The State Department said Monday that the U.S. government will not be involved in any possible arrangement to pay Iran half-a-million dollars bail for Sarah Shourd, one of three Americans who have been in custody in Tehran for more than one year.
Last week, Tehran prosecutor Abbas Jafari Dolatabadi announced that Iranian judges were willing to convert Shourd's detention to $500,000 in bail, citing medical grounds.
U.S. State Department spokesman P.J. Crowley told reporters on Monday that the U.S. government is aware of Tehran's offer, but that the situation is unclear. Crowley said Swiss diplomats, who represent U.S. interests in Iran, are seeking further information.
Crowley did not provide specifics about the case. But he stressed that if a bail payment is made, U.S. government funds would not be used.
"The United States government does not fund prisoner bail," he said.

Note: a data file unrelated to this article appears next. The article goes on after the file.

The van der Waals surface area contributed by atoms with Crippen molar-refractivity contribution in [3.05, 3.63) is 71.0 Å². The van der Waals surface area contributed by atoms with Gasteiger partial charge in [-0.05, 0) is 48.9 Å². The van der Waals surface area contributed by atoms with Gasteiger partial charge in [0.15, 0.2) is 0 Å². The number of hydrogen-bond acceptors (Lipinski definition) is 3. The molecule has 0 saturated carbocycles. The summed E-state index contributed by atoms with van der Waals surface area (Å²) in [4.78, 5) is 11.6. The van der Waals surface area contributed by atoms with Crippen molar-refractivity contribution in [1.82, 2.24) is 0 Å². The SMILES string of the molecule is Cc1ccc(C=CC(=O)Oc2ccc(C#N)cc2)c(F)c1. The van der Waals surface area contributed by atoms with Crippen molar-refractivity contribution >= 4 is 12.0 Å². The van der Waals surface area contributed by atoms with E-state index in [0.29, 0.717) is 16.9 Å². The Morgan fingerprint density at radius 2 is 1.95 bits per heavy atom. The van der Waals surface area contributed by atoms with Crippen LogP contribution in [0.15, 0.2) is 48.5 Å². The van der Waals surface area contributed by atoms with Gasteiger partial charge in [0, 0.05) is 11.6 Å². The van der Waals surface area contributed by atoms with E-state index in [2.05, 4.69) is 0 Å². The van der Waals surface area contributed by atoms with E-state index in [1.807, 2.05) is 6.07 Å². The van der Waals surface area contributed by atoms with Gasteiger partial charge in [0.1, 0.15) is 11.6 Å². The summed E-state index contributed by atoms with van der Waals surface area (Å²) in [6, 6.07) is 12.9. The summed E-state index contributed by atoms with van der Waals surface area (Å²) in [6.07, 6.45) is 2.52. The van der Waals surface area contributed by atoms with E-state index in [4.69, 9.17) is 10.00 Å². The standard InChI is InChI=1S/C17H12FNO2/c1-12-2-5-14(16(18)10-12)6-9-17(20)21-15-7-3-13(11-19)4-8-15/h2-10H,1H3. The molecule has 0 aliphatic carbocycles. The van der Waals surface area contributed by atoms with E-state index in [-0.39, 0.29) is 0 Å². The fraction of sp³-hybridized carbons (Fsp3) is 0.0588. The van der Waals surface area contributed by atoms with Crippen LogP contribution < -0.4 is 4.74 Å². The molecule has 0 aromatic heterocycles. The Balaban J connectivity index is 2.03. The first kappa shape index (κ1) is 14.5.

The United States is among the nations that have strict sanctions in place against financial transactions with Iran.
Crowley says a bail payment to Iran would not necessarily violate international sanctions or require a special waiver or exemption, noting that there continue to be transactions between Iran and other countries.
"Some of them violate sanctions. Others don't," he said.
Lawyers for Shourd say Swiss diplomats are asking that the $500,000 bail be dropped or reduced.
Shourd's mother says her daughter has a pre-cancerous cervical condition and a lump in her breast that have gone untreated.
Iranian authorities have detained Shourd and two other Americans - Shane Bauer and Josh Fattal - since July 2009, after they crossed the unmarked border between northern Iraq and Iran.
Iran accuses the three of spying and illegally entering the country. Their families insist that they were hiking and that they crossed the border by accident.
The United States has repeatedly said the three are not involved in espionage and pressed for their return.
Last week, Iran said it would release Shourd as an act of clemency on Saturday, to coincide with the end of the Muslim holy month of Ramadan. But judicial officials abruptly canceled those plans, saying that there were unresolved legal issues.